Contact: Tina Storer, WWU Center for Canadian-American Studies, firstname.lastname@example.org
BELLINGHAM – The Center for Canadian-American Studies at Western Washington University is offering a new one-day workshop on June 27 titled “From Coal Trains to Classrooms: Cross-Border Trade, Energy and Environmental Issues in the Pacific Northwest.”
The professional development workshop is ideal for teachers of “Current World Problems (CWP),” the new course required for high school graduation in the state of Washington, as well as for other Social Studies teachers.
Speakers will include: Paul Storer, chair and professor at WWU’s Department of Economics; David Rossiter, associate professor at WWU’s Huxley College of the Environment; Don Alper, director of the Center for Canadian-American Studies and Border Policy Research Institute, and Joel Connelly, SeattlePI.com columnist.
The workshop will be offered on the campus of North Seattle Community College and registration includes instruction, lunch and a continuing education certificate for six clock hours. Financial support toward teachers’ registration costs is being provided by the Center for Canadian-American Studies and the Canada-America Society of Washington.
Participants will learn about real-world implications of shipping coal through ports in Washington. They will recognize the importance of the upcoming Columbia River Treaty re-negotiation and its impact on salmon, flood control, and electricity supplies in Cascadia. The relevance of Alberta oil sands and expanded Northwest pipelines as Washington state issues will also be explored.
Rationales and opposing viewpoints will be reviewed with particular attention paid to Aboriginal voices that are helping shape debates and possible outcomes.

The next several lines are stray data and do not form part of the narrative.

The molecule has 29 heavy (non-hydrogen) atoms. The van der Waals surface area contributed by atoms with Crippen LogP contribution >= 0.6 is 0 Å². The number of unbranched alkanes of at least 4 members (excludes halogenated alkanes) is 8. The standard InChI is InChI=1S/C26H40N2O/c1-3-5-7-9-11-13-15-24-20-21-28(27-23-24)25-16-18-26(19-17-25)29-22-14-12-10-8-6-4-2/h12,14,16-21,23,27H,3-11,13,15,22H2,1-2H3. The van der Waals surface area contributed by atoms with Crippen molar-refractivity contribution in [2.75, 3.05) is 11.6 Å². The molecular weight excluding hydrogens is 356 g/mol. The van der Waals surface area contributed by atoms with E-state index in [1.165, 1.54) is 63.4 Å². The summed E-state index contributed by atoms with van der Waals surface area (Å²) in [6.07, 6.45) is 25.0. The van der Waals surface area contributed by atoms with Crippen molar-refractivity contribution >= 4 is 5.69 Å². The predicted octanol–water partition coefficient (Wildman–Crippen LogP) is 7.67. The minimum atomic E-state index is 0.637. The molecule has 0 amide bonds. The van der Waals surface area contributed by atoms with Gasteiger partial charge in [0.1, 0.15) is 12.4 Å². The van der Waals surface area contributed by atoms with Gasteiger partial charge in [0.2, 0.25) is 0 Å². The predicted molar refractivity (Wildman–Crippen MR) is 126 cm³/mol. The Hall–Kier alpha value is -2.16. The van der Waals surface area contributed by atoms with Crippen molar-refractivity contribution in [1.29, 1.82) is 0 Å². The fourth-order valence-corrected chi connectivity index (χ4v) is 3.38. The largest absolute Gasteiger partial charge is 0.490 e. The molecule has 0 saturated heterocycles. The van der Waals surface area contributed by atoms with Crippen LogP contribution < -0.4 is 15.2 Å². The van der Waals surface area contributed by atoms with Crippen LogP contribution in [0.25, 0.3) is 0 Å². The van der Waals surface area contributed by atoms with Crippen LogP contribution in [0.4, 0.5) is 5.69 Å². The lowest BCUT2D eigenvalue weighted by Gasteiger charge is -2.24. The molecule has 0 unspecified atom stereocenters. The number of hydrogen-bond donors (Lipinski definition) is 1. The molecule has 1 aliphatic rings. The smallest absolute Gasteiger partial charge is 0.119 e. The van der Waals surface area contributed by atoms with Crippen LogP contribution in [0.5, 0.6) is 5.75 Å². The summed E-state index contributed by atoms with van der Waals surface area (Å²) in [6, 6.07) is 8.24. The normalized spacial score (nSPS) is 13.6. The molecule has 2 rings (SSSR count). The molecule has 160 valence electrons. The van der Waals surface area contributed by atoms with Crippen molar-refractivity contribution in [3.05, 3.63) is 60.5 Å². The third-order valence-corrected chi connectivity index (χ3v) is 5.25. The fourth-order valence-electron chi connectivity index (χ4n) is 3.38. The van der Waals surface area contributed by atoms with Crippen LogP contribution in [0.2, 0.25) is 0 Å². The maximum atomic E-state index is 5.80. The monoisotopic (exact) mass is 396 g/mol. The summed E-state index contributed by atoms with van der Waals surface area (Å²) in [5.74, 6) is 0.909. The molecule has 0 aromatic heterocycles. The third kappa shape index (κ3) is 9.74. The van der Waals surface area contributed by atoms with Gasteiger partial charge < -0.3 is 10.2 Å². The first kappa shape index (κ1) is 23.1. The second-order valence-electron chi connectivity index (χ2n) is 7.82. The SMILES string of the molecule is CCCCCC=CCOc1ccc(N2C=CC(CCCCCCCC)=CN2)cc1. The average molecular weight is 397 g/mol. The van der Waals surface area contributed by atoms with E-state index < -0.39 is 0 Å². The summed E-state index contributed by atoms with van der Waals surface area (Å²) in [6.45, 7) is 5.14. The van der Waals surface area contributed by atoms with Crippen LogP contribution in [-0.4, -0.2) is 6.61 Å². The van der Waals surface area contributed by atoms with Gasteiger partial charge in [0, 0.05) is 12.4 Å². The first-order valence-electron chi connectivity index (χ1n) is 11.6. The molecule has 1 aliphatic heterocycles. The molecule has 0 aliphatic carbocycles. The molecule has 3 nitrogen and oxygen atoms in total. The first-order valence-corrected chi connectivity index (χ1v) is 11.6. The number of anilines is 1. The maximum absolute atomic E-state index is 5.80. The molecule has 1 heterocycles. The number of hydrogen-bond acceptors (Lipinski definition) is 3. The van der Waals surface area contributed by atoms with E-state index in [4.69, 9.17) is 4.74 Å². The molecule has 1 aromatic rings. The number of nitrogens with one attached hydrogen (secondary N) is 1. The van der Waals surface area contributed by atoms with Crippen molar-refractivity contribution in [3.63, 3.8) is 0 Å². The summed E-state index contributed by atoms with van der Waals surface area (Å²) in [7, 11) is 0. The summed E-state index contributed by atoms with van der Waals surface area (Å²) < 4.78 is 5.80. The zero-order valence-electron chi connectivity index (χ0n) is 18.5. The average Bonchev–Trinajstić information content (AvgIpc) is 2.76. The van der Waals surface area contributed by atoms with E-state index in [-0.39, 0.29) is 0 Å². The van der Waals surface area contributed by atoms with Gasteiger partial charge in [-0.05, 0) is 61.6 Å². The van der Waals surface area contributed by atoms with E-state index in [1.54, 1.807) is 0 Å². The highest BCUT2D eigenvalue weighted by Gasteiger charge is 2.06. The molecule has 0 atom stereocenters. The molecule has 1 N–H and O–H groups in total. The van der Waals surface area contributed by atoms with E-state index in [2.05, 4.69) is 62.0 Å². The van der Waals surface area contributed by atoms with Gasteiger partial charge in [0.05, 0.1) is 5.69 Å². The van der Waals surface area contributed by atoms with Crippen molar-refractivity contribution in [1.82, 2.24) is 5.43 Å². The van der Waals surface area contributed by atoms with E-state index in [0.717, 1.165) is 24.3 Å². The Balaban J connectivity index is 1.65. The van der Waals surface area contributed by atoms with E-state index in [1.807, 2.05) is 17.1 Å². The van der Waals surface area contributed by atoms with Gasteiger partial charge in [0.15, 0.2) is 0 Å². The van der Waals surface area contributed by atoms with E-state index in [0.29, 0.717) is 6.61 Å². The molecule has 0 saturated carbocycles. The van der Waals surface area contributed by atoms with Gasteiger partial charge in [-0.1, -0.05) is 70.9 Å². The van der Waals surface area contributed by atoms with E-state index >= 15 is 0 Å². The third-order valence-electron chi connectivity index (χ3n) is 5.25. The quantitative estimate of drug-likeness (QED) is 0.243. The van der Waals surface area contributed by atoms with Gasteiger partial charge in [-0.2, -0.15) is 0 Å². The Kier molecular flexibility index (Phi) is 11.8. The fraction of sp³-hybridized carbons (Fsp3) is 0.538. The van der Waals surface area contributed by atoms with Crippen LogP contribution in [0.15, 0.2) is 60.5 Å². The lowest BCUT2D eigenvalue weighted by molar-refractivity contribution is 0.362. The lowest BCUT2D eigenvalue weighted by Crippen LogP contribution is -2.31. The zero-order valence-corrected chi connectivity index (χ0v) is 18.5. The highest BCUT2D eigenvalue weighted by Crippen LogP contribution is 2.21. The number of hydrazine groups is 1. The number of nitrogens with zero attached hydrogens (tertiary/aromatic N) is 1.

Tina Storer, education and curriculum specialist at WWU’s Center for Canadian-American Studies, and Bill Nicolay, teacher and debate coach at Snohomish High School, will help transpose program content to classroom activities that align with state EALRs, CBAs and Common Core literacy standards. A public forum debate will be modeled by Snohomish High School students.
Questions about the program should be directed to Tina Storer at: email@example.com. Online (or mail-in) registration is now open and available at: https://west.wwu.edu/eesp/35/ConferenceServices/Registration.aspx?e=2589&z=d0s0.
Registration will close on Friday, June 7.
“From Coal Trains to Classrooms” is one of several programs offered by WWU at North Seattle Community College as part of a new partnership between the two campuses. A campus map and directions are at https://northseattle.edu/locator. Parking is free.
The Center for Canadian-American Studies at WWU is a U.S. Department of Education-designated National Resource Center on Canada in the United States in consortium with the Canadian Studies Center at the University of Washington. Outreach to all levels of education is part of the Title VI grant mandate and is performed jointly under the name “K-12 STUDY CANADA”. Both teachers and students will discover a wealth of resources for learning at www.k12studycanada.org.